manufacturer, a worthy man but very ignorant, who afterwards became governor of the State, was renominated; and when it was proposed to make the nomination unanimous Professor Child called out such an emphatic No that it seemed to shake the whole assembly.
Not content with this he entered a protest next day in the Boston Advertiser.
He was so much used up by the exertion that he was unable to attend to his classes.
Some years later he enjoyed the satisfaction of seeing his candidate, Theodore Lyman, nominated and elected.
Emerson once delivered a lecture in Boston on university life in which he made the rather bold statement that in the course of twenty years the rank-list is likely to become inverted.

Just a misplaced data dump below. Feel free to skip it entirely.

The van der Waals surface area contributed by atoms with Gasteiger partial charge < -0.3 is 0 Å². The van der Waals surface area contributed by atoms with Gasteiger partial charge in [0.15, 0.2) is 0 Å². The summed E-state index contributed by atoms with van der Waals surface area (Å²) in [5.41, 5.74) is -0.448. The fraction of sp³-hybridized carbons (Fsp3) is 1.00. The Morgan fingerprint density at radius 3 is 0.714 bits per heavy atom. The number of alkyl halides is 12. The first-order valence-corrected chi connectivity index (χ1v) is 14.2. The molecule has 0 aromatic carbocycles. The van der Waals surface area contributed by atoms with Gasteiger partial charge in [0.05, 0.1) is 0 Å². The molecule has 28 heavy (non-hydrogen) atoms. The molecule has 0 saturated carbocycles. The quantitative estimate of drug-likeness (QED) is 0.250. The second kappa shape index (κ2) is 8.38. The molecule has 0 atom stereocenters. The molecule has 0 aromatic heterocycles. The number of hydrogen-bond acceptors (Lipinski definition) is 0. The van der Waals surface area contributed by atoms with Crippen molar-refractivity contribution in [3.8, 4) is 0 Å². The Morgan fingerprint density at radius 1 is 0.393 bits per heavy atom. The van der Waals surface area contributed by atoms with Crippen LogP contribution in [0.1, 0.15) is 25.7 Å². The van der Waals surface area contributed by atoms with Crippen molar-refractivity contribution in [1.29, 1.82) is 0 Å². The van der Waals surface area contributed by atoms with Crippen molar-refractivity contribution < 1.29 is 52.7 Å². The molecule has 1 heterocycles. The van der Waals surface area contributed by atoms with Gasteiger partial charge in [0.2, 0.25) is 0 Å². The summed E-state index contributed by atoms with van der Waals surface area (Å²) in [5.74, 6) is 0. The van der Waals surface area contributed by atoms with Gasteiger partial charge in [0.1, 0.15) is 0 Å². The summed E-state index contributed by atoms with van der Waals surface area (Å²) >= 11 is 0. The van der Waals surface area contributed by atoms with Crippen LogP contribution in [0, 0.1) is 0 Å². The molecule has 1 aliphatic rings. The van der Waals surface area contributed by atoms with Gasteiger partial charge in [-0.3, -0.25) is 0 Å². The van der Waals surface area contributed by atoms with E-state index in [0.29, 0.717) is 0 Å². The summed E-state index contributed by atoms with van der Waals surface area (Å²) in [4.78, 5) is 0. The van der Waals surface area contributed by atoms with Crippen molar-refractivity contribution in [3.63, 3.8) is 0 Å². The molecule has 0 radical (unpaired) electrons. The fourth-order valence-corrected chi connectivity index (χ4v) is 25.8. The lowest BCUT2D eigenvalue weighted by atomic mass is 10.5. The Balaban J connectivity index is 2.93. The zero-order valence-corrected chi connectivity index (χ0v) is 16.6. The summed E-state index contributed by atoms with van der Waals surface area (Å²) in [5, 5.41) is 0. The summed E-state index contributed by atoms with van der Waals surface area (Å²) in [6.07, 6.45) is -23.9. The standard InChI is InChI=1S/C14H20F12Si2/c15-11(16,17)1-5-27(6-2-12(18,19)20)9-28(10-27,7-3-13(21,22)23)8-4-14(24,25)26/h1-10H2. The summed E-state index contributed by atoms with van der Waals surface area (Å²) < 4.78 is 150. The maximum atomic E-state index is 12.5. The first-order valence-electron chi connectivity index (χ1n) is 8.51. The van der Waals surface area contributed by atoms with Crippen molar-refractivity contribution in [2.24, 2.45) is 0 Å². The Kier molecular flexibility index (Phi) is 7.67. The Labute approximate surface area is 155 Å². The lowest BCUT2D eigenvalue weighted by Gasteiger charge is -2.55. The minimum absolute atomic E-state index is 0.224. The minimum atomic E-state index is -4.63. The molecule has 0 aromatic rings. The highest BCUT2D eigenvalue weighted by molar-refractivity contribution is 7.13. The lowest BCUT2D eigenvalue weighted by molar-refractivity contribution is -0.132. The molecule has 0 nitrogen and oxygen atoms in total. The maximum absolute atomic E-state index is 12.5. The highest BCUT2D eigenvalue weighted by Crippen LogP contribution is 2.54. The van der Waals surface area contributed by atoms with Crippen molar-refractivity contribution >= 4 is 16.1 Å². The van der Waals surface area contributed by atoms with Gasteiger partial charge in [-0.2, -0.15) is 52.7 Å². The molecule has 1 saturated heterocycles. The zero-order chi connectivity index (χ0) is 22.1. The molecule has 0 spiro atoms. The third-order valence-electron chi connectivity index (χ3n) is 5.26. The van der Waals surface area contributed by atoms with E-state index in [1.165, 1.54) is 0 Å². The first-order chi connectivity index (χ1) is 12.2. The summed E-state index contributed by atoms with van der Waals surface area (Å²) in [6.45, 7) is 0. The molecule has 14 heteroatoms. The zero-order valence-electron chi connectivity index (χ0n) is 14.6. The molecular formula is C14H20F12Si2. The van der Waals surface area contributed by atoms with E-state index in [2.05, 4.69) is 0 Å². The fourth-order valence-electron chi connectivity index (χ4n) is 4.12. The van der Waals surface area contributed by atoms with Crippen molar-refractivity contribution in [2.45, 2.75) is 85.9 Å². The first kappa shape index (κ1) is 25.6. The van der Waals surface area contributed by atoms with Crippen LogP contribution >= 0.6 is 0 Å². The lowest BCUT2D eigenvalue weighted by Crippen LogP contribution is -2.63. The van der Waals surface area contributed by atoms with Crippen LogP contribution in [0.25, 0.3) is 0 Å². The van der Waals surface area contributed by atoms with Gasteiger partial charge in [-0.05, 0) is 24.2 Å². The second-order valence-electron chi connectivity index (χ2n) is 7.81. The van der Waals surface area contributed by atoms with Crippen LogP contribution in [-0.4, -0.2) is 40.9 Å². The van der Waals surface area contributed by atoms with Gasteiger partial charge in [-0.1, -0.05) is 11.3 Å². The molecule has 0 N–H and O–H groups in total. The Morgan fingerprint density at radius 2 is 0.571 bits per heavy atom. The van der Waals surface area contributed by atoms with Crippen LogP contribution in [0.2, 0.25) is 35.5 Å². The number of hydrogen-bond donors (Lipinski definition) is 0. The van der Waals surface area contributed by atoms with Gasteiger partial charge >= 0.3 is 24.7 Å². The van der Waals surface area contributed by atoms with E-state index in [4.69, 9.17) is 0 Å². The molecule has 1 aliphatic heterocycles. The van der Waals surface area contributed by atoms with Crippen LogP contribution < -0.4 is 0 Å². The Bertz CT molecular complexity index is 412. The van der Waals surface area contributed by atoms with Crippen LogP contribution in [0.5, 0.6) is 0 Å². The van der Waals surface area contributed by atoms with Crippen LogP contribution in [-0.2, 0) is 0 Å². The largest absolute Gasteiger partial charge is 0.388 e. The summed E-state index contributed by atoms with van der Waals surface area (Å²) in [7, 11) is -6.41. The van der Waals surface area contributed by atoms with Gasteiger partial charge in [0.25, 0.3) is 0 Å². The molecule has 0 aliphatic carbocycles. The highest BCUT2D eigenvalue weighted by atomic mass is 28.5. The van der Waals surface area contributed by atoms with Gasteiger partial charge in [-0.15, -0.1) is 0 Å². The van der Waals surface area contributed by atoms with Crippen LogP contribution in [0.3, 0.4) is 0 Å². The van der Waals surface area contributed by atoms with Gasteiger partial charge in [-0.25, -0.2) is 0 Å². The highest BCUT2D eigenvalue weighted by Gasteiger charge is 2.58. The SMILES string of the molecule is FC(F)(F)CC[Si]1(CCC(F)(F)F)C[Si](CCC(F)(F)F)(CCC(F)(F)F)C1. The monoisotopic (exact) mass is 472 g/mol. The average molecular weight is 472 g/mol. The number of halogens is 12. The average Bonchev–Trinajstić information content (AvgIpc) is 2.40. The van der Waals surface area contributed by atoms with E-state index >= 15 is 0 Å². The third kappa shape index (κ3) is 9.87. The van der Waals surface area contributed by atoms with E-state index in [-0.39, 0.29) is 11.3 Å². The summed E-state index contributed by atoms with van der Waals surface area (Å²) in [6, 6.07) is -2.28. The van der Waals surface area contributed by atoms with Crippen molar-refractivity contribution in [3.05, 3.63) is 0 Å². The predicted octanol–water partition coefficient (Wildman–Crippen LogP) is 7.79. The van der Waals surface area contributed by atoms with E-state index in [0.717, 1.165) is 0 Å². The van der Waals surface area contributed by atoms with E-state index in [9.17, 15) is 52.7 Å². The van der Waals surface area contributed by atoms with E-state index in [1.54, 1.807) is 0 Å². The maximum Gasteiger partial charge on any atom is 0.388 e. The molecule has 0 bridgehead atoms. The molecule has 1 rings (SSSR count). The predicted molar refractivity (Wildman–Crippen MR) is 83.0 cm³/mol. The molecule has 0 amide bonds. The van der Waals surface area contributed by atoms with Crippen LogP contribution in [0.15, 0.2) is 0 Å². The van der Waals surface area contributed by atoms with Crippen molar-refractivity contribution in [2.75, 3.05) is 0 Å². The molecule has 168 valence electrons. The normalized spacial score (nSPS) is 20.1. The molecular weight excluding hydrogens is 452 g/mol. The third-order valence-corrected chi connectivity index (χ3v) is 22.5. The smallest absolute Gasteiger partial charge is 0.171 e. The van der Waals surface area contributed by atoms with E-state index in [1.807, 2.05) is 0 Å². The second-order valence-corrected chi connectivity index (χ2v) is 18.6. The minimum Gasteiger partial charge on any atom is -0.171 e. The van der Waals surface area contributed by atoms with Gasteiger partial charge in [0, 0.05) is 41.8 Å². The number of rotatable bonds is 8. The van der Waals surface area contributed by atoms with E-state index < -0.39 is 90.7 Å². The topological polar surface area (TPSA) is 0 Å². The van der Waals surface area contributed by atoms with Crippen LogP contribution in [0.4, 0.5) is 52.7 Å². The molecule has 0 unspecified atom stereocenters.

One of Professor Child's class paraphrased this lecture for a theme, and against the sentence above quoted the Professor wrote: A statement frequently made, but what is the fact?
I do not think he liked Emerson quite so well after this, and he can hardly be blamed for feeling s